Emotional robot
Forpheus, the emotional robot YouTube screen grab

Akihiro Yokoi of WiZ and Aki Maita of Bandai's digital pet Tamagotchi took the world by storm. It became extremely popular among teens and adults alike. Tamagotchis come in a small egg-shaped computer with three buttons on the interface.

This virtual pet became an instant favorite because of the colorful characters, simplistically designed animals, objects or people. Tamagotchis are tiny alien species that deposited eggs on earth and the players basically have to raise the eggs into an adult creature. From taking proper care of the creatures to showering love and affection, Tamagotchis became pretty close to the players, to those who preferred living alone and also to all those who hated furry pets. The creature is smart, happy and adorable.

After 20 years, the same technology used to create Tamagotchi has been further developed by a Japanese company in providing customers with an advanced, humanized robot; one that can easily detect your next move by reading your facial expressions.

Forpheus, an emotional robot, developed by Japan-based Omron Automation is capable of reading a person's body language, offer advice and encouragement. Mind you, this robot can play table tennis really well. Keith Kersten of Japan-based Omron Automation states that Forpheus can predict the opponent's next shot by keeping an eye on his movements. The company is trying to prove how easily technology can go hand in hand with people.

Forpheus was shown at this week's Consumer Electronics Show (CES) in Las Vegas. The company highlights that it is possible to humanize robots by giving them "emotional intelligence" and empathy. The technology is still left to be enhanced further but still, robotic empathy was the most discussed topic in CES, Las Vegas.

Also read: Scientists have developed drumming robots which could interact with humans

Honda launched its new robotics program called Empower, Experience, Empathy, including its new 3E-A18 robot. This robot shows empathy and compassion towards their masters.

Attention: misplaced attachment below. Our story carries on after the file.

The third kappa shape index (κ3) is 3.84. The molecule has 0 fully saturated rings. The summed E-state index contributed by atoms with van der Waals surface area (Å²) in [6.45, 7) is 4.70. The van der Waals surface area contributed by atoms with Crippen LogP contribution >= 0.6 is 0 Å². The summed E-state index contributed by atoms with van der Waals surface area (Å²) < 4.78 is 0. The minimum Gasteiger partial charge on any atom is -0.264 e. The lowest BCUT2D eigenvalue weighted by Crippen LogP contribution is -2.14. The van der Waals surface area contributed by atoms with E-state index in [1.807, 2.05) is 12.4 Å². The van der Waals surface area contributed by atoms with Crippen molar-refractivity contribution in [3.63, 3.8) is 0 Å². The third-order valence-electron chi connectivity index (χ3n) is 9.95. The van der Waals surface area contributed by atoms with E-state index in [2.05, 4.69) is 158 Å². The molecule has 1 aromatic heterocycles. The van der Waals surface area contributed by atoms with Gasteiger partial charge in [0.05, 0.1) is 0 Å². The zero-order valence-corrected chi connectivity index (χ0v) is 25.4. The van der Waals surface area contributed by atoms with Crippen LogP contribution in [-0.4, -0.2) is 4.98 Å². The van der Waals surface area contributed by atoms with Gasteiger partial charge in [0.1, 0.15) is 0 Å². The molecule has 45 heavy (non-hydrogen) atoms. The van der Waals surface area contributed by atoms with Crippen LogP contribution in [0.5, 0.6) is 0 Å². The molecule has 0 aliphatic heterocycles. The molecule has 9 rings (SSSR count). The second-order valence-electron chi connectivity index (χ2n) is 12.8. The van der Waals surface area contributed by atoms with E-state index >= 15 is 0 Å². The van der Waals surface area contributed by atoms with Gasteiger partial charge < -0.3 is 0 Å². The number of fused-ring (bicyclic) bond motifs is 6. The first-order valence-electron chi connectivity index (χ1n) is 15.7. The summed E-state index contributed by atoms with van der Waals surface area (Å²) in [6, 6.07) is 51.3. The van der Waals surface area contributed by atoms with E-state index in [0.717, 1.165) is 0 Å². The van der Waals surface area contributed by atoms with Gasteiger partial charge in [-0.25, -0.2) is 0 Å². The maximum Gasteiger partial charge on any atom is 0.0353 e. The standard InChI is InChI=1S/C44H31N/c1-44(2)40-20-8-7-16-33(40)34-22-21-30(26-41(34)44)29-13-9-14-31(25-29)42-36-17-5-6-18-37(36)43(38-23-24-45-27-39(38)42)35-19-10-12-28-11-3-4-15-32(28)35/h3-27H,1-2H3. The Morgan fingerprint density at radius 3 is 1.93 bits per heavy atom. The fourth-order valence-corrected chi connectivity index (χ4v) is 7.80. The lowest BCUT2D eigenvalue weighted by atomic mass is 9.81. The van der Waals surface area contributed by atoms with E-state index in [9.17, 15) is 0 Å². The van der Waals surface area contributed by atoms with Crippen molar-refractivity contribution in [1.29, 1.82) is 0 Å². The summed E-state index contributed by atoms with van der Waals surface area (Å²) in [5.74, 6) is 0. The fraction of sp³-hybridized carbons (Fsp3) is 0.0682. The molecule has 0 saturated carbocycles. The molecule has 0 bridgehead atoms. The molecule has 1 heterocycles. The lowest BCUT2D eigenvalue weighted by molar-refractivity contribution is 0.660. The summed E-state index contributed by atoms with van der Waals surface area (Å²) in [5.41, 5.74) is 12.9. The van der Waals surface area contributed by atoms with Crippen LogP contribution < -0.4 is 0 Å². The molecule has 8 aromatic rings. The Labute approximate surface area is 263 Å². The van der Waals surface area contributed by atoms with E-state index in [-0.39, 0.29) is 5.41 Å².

Jean-Michel Mourier of French-based Blue Frog Robotics revealed how desperately they are working on their emotional robot Buddy that is set to be released soon this year. Buddy even gets mad when someone pokes him in the eye.

Qihan Technology's Sanbot and SoftBank Robotics' Pepper are also being taught to read and react based on the emotions of their caretaker. According to SoftBank, the emotional robot Pepper can read a person's smile, frown, voice and any non-verbal language "such as the angle of your head".

Patrick Moorhead, a technology analyst with Moor Insights & Strategy speaks of merging technology, psychology and trust. He believes that it is extremely difficult to develop emotional intelligence in robots.

"Empathy is the goal: the robot is putting itself in the shoes of the human, and that's about as hard as it gets," he adds.

Motive behind creating robots with human emotions

Omron Corp. demonstrates its fourth-generation table tennis robot 'Forpheus' playing table tennis Reuters

The idea of humanizing robots was widely accepted in Japan. The motive behind the innovation is to provide care to elderly people, especially those who are abandoned. Companies are trying to infuse health care option in the robots as well.

According to Moorhead, for those who have no friends, the robot can be "the next best thing" and introverts might feel more comfortable in presence of the robot. Emotional robots can also console someone who is crying and caress those who are feeling low.

One CES exhibitor is trying to develop an "emotion chip" that can allow robots to act like humans. In other words, emotional robots might start taking the place of your loved ones. Patrick Levy-Rosenthal, founder of New York-based Emoshape claims that companies are trying to synthesize human emotions for the machine. Is this the dawn of a new future?